Hospice Bereavement support, as well as any bereavement support program (church, Community Support, Senior Activity Program) is important during the best of times. Now it is vital. Here are my recommendations; what I would do if I had a bereavement program today during this pandemic.
First team meeting following the death:
Pass the grief booklet, My Friend, I Care, around the meeting to have each staff member who was involved with the particular family write personal condolences on the inside front cover. This is your sympathy card but with additional guidance for the family to begin their grief journey. Mail the booklet through the US Postal Service.
First week following the death:
A volunteer is assigned to the family’s primary caregiver. The volunteer’s role is to become a supportive friend. Begins with an introduction, first week call explaining “I will be checking in with you every day for a while, just to see how you are doing. It's hard to be sheltering in place alone.” Then the volunteer can visit on the phone to get acquainted. Once a week the volunteer gives their report to the social worker in charge of the bereavement follow-up.
That first week the social worker also calls the family’s primary caregiver to check in, “ What’s happening?" Let them know you are a person for them to share thoughts, fears, and concerns with. Say, "I’ll be checking in with you once a week for a while.”
After a month of daily volunteer calls and once a week social work calls evaluate if you can cut back volunteer calls to a couple of times a week and social work calls to once a month.
You don’t address low or high risk. Everyone during this time of grief is high risk. After about a month you evaluate the grief progression, you may be able to cut the volunteer's calls to once a week.
Now you offer your bereavement support Zoom sessions. Have the volunteer explain the support group, encourage virtual attendance. Have the social worker explain the group and invite also. Bereavement support groups are a tough sell under normal circumstances. It will be harder with more obstacles now.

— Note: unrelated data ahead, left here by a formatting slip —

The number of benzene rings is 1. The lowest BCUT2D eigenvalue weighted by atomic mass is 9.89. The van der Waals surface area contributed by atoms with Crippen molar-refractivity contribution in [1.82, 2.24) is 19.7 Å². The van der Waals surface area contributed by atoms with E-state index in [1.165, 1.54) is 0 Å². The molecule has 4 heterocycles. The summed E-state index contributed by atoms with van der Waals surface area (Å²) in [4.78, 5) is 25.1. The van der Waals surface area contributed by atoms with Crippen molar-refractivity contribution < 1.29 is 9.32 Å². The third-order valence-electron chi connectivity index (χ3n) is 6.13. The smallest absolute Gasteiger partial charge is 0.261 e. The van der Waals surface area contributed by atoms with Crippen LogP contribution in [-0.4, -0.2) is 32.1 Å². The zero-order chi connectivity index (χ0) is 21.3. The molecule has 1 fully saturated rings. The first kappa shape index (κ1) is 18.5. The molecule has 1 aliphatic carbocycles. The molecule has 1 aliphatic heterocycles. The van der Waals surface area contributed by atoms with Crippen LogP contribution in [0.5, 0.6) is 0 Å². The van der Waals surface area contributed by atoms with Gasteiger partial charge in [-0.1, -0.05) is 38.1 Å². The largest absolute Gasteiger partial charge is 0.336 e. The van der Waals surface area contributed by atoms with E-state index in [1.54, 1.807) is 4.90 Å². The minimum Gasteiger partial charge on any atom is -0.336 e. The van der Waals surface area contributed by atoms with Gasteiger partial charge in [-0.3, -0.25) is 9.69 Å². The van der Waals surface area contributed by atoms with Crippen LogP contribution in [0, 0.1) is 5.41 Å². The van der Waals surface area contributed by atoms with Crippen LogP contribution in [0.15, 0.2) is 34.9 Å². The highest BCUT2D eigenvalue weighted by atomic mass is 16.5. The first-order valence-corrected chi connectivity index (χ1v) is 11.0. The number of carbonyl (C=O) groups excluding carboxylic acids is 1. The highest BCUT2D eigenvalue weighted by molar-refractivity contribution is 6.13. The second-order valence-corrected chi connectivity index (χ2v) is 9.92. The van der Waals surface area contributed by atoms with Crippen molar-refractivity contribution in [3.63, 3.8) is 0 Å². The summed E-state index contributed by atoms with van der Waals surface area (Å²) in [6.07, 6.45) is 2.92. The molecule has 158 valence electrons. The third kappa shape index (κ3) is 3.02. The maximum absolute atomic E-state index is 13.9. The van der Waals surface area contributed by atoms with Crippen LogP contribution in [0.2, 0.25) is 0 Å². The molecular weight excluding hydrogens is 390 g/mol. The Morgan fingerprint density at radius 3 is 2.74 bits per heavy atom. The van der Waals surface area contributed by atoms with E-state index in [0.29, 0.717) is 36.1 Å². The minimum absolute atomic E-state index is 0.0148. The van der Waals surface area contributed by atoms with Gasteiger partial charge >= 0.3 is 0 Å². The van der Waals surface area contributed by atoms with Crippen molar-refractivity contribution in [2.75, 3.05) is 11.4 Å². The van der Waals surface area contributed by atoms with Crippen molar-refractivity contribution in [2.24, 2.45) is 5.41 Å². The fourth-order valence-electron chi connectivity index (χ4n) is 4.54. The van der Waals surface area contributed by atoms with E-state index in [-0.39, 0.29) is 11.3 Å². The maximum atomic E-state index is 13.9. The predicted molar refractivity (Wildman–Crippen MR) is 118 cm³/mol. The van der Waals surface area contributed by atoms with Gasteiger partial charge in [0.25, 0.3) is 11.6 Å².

Gradually over the next few months evaluate the person’s handling of their grief. The volunteer determines through the developed relationship how often to check in. The volunteer calls will progress to monthly for the first year. Social worker contact is determined by how well the person is progressing in their grief. Ideally, as a social worker, you reach a point that you call at 6 months and again on the year anniversary.
Some hospices and other support groups send monthly notes and a year anniversary card. That is lovely but is not nearly enough support for any griever let alone during this current time when the mourning rituals are all but non existent——-visitations, funerals, let alone the ability to be or not to be at the bedside at the time of death will all affect how we progress in our grief.
The way we offer bereavement support from this point on is going to be different. Support isn’t found in the questions we ask, in the guidance we suggest. It is found in contact. In normal, non pandemic times, we would be using presence, touch, and eye contact as well as words to give support. Now we resort to phone and Zoom, to the human voice as our tool of support. BUT, remember, it isn’t so much the words or advice we give but the sound of another understanding voice, particularly while we are sheltering in place.